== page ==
My work attempts to combine the pictorial, material, and structural elements of my practice into a balanced unity. Using modern materials, I strive to create structures and discover imagery that can achieve this unity. As the pictorial aspects of this work have come more and more to suggest visual similarity to the natural world–albeit obscure and scarcely defined–I have recently turned to incorporating photographs taken in chance ways into my work. In these anonymous photographs, I find images that are evocative and yet whose subject is largely unknowable. When successful, this interplay between the evocative and unknowable within the image, together with the clarity of the material structure, creates a strong resonance between image and object.
From the Exhibit
Holy Family University will exhibit a collection of mixed media paintings created by
Born and raised in Shanghai, China. John Chang is an artist based in Southern California. John’s works have been widely exhibited,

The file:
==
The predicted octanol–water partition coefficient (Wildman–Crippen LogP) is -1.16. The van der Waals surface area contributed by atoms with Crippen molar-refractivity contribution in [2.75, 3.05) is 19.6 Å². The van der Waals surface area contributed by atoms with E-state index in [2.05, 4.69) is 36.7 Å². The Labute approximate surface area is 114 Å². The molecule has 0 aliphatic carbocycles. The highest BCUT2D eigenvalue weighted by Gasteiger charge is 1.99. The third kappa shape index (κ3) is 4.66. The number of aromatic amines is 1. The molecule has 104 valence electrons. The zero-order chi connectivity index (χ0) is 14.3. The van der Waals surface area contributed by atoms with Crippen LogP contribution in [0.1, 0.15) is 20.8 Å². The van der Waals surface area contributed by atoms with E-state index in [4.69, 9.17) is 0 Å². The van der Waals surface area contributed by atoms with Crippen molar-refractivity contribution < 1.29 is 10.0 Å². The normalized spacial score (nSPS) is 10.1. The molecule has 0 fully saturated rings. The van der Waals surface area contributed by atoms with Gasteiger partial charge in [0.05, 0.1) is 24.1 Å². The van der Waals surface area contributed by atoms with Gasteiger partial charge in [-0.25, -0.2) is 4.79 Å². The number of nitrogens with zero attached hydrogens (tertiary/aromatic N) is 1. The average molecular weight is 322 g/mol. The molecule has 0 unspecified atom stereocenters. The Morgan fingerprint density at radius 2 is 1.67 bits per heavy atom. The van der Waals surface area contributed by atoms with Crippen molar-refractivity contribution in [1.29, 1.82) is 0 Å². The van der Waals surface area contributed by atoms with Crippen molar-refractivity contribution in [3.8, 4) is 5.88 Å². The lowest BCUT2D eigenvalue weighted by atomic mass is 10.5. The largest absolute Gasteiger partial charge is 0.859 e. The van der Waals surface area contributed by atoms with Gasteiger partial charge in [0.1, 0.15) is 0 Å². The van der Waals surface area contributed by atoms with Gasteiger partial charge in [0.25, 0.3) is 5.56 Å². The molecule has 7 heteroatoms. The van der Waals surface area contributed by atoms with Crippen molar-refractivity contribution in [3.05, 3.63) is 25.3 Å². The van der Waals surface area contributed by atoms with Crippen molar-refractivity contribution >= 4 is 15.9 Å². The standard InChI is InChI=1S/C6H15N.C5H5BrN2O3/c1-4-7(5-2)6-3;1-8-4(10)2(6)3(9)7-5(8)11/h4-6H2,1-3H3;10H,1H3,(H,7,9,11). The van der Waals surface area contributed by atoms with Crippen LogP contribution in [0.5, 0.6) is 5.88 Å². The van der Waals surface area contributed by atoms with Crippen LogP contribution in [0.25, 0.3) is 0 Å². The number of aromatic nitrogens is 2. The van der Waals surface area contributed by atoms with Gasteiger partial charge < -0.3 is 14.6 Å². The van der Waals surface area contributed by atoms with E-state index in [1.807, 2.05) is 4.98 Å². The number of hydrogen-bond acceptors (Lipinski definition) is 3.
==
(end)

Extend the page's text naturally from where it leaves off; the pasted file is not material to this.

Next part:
“I was born and raised in Shanghai. By the 1980s, Deng Xiaoping initiated a more open door policy, but I still had a deep desire to experience America and Western culture. Immigrating to Boston to study art in graduate school, I discovered a more complex society than I had imagined. Longing for a democratic system, I wasn’t prepared for the magnitude of consumption, both promoted and practiced. The great chasm between Communist China and capitalist America was quite a shock and heightened my awareness of self. Belonging to both worlds and to neither, I recognized the social construction of cultural codes and their impact on identity. Calligraphy expresses the shared space of the personal and the political. Chinese students must devote many years to memorizing several thousand characters. Each character must be written flawlessly and must be both neat and pleasing to the eye, and such rote exercises condition one to submit to authority. In the public square and all walls everywhere, big calligraphic characters were a constant reminder of a collective voice, and so people discounted the empty rhetoric of the official media. Yet in classical Chinese, the script, or shu, is so sacred that it is believed to be capable of affecting change in the natural order of things. By invoking calligraphic forms, I am commenting on the distortion of language, but I am also reclaiming the energy of the written word. Tapping into my ancestral roots, I also use pigments for their symbolic power. For example, black and white are the colors of most ink painting but also represent yin and yang; red and yellow represent happiness, wealth, and health. I consider myself a “spiritual escapist.” I am especially interested in making and unmaking meaning with the combination of word and image — particularly in this age of digital communication. Incorporating contemporary events and pop culture, I collect daily newspapers in English and Chinese, cut specific text, graphics and articles, and put them in categories. I also gather postproduction material from local ad agencies. Influenced by artists like MARCEL DUCHAMP, and ANDY WARHOL, my calligraphic strokes commingle with expressive brushwork and drips, and the freedom of such abstract artists allows me to explore Chinese characters in a personal, reinvigorated way — connecting to and balancing vital energy. The cross-cultural exchange mediated in my creative process continues to unfold and push beyond duality. In merging the beauty of traditional painting technique, modernist performance-like gestures, as well as typography and imagery, I am forging an art that both creates and expresses myself. Embracing the chaos, or ran, I stand hopefully poised between ambivalent remembrance and undetermined tomorrow.”